Thanks to massive investments in battery technology in recent decades, battery performance has been increasing, while costs have been coming down. New grid-scale battery storage capabilities have enabled the emergence of microgrids, which typically also incorporate distributed renewable and/or small-scale fossil generation capabilities. However, energy balance charts such as the one included in this post show that we still have a long way to go when it comes to the journey to zero-emission energy sources.
Lawrence Livermore Labs has been producing these energy balance charts for many years. They show that energy generation in the US still largely depends on fossil resources. In the chart, “energy services” in the thermodynamic sense is about converting heat into electricity. Both fossil and nuclear generation require an engine to make useful energy services. The engine is typically a diesel, Rankine (steam), and/or Brayton cycle (gas turbine) to convert heat to work. Here, the efficiency ranges from 25-60%. Energy that is not producing useful work (energy services) is rejected heat energy. In the electric generation sector above, wind, solar, and hydro, make a relatively direct path to energy services as they have little rejected energy. The overall transformation to zero-emissions energy services (generation) is both immensely challenging and highly disruptive.
China is making noteworthy progress transitioning to a renewable energy economy. Currently, it is world's leading country in electricity production from renewable energy sources (36.6% renewable in 2017) with over double the generation of the second-ranking country, the United States. China has sold nearly three times as many electric cars in 2017 as were sold in the US and increasingly dominates the production of electric batteries.
California has recently signed a bill and an executive order establishing the goal to move to zero-emission energy sources for its electricity by 2045. While new efficient lighting and HVAC systems reduce the electric load, the transition to electric cars, trucks, and buses will require an expansion of electric generation. The future of existing coal- and even natural gas-powered electrical generators in California have few options without some form of carbon capture.
Lithium Ion batteries now dominate the market for grid-scale batteries for short-term storage
The non-dispatchable nature of renewables presents challenges when it comes to maintaining a stable and reliable electric grid worldwide (especially at high penetration levels of renewable generation).
Batteries have been a key component of uninterruptible power suppler (UPS) systems used to maintain reliable power to relatively small critical computing resources for a matter of hours. On a larger scale, lithium batteries are increasingly being employed to store and dispatch grid power when needed. While utilities find batteries may substitute for some peak load generation or take load off overloaded transmission lines, most batteries are at the distribution end of grids where they can combine with distributed generation to form microgrids or nanogrids. As solar penetration increases, states like Hawaii and California are requiring batteries to be part of residential and commercial solar systems to shift load during the peak hours of the day. The resulting micro and nano grids improve resiliency and reliability by providing a system that can operate in island mode, maximize self-consumption, or operate to provide ancillary services when connected to the main grid.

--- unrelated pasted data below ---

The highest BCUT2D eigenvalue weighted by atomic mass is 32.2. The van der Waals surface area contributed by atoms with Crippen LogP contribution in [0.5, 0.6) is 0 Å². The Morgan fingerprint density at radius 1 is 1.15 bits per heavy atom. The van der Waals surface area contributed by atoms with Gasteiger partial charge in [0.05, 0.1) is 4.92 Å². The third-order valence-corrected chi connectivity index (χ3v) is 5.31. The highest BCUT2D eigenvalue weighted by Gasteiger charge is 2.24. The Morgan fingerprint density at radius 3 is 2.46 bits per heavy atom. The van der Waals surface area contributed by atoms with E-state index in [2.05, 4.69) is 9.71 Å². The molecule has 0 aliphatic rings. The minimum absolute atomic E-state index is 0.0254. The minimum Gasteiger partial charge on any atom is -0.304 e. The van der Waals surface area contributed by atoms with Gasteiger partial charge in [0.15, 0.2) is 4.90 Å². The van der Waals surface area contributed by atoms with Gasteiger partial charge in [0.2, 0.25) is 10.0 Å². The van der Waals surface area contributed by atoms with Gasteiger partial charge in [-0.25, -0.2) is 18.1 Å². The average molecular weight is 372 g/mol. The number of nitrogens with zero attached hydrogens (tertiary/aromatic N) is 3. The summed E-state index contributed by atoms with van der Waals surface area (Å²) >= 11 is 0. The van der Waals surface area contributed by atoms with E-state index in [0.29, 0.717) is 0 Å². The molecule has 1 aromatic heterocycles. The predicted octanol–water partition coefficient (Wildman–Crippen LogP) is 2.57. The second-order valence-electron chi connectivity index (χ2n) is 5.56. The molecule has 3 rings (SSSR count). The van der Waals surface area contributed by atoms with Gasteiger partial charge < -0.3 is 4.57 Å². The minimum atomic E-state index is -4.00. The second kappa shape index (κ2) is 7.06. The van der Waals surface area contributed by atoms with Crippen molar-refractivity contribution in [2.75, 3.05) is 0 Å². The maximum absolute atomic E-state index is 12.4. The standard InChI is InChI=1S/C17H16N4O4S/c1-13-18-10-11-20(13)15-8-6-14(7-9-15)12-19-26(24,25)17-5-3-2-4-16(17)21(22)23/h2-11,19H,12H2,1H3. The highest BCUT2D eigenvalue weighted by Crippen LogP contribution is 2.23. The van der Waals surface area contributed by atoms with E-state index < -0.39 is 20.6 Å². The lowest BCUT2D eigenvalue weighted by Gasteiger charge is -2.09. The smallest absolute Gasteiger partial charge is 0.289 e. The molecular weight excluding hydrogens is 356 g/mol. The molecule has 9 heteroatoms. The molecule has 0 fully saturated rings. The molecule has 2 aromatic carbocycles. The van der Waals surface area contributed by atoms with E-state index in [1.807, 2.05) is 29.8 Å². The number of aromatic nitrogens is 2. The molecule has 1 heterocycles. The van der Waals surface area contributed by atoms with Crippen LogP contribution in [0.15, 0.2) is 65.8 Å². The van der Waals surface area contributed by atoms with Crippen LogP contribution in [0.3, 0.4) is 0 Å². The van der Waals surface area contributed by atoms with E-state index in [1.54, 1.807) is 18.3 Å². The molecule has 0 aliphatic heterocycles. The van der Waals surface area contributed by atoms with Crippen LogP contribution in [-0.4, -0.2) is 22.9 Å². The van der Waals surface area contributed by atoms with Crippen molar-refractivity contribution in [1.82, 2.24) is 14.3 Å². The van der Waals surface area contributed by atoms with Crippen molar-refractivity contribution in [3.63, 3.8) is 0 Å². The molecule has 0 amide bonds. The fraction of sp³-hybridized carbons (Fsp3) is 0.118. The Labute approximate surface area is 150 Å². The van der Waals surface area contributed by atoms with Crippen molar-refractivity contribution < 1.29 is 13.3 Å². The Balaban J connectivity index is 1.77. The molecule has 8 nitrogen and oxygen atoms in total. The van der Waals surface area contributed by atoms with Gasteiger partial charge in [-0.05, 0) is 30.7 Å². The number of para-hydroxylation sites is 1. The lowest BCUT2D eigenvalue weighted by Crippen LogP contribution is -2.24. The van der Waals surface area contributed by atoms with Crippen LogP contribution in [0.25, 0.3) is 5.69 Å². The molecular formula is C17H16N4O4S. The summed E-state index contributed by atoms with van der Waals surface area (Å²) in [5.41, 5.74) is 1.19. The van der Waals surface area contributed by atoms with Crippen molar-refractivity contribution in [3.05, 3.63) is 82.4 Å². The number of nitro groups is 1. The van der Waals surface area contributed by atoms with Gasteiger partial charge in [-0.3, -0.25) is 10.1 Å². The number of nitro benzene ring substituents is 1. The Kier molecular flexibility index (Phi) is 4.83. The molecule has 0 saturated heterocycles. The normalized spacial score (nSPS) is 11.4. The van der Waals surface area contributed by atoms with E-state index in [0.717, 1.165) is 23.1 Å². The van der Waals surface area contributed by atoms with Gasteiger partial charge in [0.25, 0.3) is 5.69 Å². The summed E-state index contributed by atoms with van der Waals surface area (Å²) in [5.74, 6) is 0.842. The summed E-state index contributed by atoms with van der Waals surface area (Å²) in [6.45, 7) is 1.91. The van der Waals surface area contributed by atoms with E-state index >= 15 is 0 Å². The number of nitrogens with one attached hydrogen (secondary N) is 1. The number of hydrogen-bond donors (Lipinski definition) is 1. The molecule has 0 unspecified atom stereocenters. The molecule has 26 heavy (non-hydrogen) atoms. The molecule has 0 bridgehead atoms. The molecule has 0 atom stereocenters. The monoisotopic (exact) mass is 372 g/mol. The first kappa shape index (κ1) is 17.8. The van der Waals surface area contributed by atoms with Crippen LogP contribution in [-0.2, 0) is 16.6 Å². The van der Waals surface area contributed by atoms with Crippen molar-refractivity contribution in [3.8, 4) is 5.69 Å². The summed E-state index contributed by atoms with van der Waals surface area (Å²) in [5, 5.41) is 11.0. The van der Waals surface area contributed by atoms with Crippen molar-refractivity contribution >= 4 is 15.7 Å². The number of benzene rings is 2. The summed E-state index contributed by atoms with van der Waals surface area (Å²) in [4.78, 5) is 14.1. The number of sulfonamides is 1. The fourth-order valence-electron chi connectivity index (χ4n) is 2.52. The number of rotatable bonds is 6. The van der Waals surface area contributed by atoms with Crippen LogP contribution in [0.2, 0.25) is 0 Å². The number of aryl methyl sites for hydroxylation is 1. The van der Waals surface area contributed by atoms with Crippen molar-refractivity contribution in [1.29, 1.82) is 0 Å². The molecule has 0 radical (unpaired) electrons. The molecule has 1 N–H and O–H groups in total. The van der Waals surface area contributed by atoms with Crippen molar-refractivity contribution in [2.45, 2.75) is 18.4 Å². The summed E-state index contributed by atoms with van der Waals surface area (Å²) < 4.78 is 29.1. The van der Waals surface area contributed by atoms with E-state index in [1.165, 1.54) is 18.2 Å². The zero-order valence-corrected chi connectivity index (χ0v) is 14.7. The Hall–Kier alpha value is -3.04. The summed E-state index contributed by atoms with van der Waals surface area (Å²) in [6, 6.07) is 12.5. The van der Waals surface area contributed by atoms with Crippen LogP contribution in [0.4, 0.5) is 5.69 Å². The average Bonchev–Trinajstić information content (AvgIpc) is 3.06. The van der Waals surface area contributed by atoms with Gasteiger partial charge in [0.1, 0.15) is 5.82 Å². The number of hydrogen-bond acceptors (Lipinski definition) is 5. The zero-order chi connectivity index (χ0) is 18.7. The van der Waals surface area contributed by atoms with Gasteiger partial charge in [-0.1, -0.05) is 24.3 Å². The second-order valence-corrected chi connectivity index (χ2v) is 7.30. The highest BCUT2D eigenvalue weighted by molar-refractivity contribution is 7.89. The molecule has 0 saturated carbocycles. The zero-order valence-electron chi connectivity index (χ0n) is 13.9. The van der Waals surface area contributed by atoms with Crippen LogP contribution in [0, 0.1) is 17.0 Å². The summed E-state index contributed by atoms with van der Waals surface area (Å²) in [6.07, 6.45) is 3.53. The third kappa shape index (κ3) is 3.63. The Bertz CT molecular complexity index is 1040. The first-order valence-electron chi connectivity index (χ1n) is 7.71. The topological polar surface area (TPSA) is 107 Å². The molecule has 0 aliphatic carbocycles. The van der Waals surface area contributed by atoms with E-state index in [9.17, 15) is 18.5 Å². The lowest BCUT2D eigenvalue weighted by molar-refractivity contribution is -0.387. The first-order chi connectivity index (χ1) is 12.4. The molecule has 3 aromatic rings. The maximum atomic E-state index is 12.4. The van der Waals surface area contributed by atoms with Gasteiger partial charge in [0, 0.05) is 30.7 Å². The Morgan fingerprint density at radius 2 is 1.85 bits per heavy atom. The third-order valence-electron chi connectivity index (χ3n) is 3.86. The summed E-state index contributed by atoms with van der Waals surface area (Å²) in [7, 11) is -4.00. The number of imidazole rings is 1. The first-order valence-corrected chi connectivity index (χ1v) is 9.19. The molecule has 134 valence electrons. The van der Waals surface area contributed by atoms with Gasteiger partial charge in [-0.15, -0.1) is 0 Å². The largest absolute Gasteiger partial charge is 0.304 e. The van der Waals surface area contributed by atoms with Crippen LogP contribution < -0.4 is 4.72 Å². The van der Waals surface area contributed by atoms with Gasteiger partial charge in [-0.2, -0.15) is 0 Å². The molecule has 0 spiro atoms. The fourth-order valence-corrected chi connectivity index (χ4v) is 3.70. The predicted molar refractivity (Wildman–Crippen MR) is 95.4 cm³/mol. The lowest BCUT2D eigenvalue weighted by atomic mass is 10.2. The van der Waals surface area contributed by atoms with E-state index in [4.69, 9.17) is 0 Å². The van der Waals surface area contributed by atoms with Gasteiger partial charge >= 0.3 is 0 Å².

Microgrid in a box
Grid-scale batteries are available from multiple microgrid automation suppliers in standard 10-, 20-, and 40-foot plug-and-play containers, which are essentially complete factory-tested “microgrids in a box” ready to connect to diesel, gas, wind, and solar generation. These microgrids connect to the main grid and local loads.
Our world economy depends on reliable energy for power, transportation, industry, and buildings. Modern society demands reliable electric power, reliable and safe transport of people and goods, the flow of industrial and agricultural products, and comfortable interior environments. With declining battery prices, commercial and residential buildings are increasingly connected to microgrids, especially where power reliability is poor, or the cost of power failures high.
The transportation industry is beginning to transition to electric power. Wang Chuanfu of BYD, a leading lithium battery manufacturer and supplier of electric cars and buses in China, sees all new cars potentially being electric in that country as soon as in 2030. In 2017, China sold 579,000 electric cars while the US sold only 198,350. China, with about a dozen separate EV car manufacturers, is getting lots of experience with the transition to electric transport.
Obviously, new infrastructure is needed to support transport electrification. In the US, the EV charging station market is growing with about 38% CAGR and the Lithium ion battery market is growing at about 31% CAGR. This is massive growth. The coming electrification of the transport sector will be a major source of growth for the power industry. These increased loads are particularly challenging when governments set 100% zero-emissions targets and the average consumer expects utilities to provide all-electric power from emissions-free, sustainable and/or renewable sources without drastically impacting power prices or reliability. Batteries and microgrids will help greatly and smart grid-based demand response has lots of untapped potential. Storing electric energy to meet a two-week cold spell in New England or storing excess summer solar energy for use in the winter currently are unsolved problems without fossil fuels.
For more detailed information, please refer to the ARC study on Microgrid Automation.